Sciatica is a form of radiculopathy, pain that travels from a “pinched” nerve root in the spinal canal down the length of the nerve into an extremity, in this case the leg.
The sciatic nerve is the longest nerve in your body, extending from the lumbar (lower back) spine and splitting off into two branches, each of which travels through your buttocks and down the outside of your legs and feet.
If the nerve’s root at the L4-L5 and/or L5-S1 vertebral junctions becomes impinged for any reason, you can experience pain, numbness, and tingling anywhere along the nerve’s length. The pain can range from mild and intermittent to cripping and constant.
At Vertrae®, board-certified neurosurgeon Dr. Kamal R. Woods and his team know how uncomfortable sciatica can be and how it can impair your daily activities. That’s why they offer the latest diagnostic and treatment technologies to give their patients relief. Here’s what they want you to know about sciatica and three treatment options that can help.
Sciatica is a common condition, one that 40% of Americans will experience at some point during their lives. The causes are varied, but all lead to a “pinched” nerve root.
Your entire body wears out over time, including your spine. Two of the most common causes of sciatica are more prevalent as you get older. The first is herniated discs, where the cushions between the vertebrae lose moisture and break. The inner gel spills out and impinges the nerve. The second is bone spurs, bony growths that result from the friction of bone rubbing on bone and put pressure on the nerve.
Excess weight strains your entire body, including your spine. A 2014 study found an association in both men and women between being overweight or obese and developing sciatica. Eating a healthy diet and getting regular exercise can help you lose weight and reduce your pain; they also improve your cardiovascular and overall health at the same time.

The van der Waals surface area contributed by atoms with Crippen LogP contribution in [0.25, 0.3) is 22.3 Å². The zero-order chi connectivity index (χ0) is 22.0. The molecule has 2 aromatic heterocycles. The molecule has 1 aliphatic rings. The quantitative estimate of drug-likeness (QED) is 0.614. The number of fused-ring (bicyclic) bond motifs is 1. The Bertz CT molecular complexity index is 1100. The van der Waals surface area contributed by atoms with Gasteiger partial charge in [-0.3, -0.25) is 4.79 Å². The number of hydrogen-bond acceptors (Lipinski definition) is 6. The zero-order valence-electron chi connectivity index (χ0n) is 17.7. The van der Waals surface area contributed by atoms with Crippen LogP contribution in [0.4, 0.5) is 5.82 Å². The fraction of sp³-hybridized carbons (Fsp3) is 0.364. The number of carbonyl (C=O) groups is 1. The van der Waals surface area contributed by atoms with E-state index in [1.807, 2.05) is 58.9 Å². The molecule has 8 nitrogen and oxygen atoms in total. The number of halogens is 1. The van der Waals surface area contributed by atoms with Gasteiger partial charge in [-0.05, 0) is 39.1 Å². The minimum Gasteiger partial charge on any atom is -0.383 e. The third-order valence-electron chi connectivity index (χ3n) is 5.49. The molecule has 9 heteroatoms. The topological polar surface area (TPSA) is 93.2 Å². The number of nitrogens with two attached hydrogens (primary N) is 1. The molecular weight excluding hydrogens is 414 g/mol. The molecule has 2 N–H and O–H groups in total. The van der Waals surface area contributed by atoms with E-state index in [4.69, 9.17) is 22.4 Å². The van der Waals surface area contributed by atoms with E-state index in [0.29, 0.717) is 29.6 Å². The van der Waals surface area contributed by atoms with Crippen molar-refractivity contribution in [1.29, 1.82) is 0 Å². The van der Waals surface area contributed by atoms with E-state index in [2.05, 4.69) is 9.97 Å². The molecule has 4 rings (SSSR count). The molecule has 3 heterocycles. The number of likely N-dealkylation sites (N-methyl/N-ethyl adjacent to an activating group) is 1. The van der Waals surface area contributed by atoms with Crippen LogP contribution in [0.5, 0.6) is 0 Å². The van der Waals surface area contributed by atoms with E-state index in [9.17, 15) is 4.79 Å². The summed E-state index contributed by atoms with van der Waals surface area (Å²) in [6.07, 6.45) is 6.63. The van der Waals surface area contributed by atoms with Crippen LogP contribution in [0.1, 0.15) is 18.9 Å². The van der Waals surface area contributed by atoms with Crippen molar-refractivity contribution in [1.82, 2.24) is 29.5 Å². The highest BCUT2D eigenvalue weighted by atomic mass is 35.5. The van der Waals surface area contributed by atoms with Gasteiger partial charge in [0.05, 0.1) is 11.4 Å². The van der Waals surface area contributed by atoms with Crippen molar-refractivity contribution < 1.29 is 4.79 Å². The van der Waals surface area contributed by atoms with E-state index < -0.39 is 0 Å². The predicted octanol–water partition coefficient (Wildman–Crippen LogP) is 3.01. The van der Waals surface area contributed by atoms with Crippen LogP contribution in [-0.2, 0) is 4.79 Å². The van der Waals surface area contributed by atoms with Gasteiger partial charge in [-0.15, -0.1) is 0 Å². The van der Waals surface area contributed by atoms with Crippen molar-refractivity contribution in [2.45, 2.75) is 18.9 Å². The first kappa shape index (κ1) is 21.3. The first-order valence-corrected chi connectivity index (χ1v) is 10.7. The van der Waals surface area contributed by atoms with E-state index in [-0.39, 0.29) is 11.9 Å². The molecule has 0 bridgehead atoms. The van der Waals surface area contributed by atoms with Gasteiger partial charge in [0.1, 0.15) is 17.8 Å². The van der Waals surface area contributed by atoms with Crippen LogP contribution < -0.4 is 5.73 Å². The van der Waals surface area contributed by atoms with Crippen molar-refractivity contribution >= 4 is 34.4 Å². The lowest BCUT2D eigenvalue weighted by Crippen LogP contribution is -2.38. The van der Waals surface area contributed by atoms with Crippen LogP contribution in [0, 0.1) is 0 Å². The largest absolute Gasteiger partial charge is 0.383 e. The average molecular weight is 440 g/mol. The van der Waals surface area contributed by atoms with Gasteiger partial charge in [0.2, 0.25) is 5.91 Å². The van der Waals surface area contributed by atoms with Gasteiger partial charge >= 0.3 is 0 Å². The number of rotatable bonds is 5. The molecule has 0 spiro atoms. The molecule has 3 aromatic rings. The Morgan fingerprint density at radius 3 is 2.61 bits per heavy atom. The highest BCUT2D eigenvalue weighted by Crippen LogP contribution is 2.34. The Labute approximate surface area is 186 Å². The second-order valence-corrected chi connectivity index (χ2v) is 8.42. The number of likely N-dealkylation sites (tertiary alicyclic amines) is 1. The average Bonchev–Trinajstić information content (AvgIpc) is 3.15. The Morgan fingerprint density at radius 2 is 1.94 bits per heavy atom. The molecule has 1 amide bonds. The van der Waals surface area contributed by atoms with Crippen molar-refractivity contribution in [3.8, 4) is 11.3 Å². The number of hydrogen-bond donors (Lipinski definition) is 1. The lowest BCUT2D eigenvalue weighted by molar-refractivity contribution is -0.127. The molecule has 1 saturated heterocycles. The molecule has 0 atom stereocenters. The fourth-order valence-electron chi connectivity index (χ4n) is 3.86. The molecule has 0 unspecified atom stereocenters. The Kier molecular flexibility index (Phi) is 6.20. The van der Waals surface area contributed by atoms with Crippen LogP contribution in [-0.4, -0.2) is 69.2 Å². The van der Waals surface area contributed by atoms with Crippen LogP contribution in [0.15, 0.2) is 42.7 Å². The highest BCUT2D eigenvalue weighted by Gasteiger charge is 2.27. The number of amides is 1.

Jobs that require you to sit for long periods of time, say, at an office or driving a truck, increase your chances of developing sciatica more than people who are active throughout the day. That’s especially true if your work setup isn’t ergonomically designed and you don’t maintain good posture while sitting.
Also, jobs that require you to routinely bend and twist or lift heavy objects increase your risk for developing sciatica, as you’re putting an extra burden on your spine.
Sciatica generally responds well to conservative treatments. Our goals with these treatments are to relieve your pain and improve the underlying problem(s) contributing to your condition.
1) Oral medications, such as non-steroidal anti-inflammatory drugs (NSAIDs), relieve pain by decreasing inflammation. If the over-the-counter ones you try don’t work well enough, we can prescribe something stronger.
2) Steroid injections contain a fast-acting anesthetic to immediately dull the pain and a longer-acting steroid to combat the inflammation. Injecting it directly into the joint or muscle that’s causing the problem can eliminate your symptoms for several months at a time, giving you the opportunity to engage in the third treatment option — physical therapy.
3) Physical therapy (PT) improves your flexibility while helping to strengthen tissues in the lower back, pelvis, abdomen, buttocks, and thighs.
The goals of PT in treating sciatica are to:
Physical therapy may or may not be combined with other pain-relieving treatments, such as medication, injections, and/or a microdiscectomy procedure to repair a herniated disc. The more you commit to the process and practice the stretches and exercises you’re given, the better you’ll feel.
If you’re dealing with the pain and discomfort of sciatica, there’s no need to suffer any more. Vertrae® has treatment options that can help. To schedule a consultation with Dr. Woods, call us at either location, or book online with us today.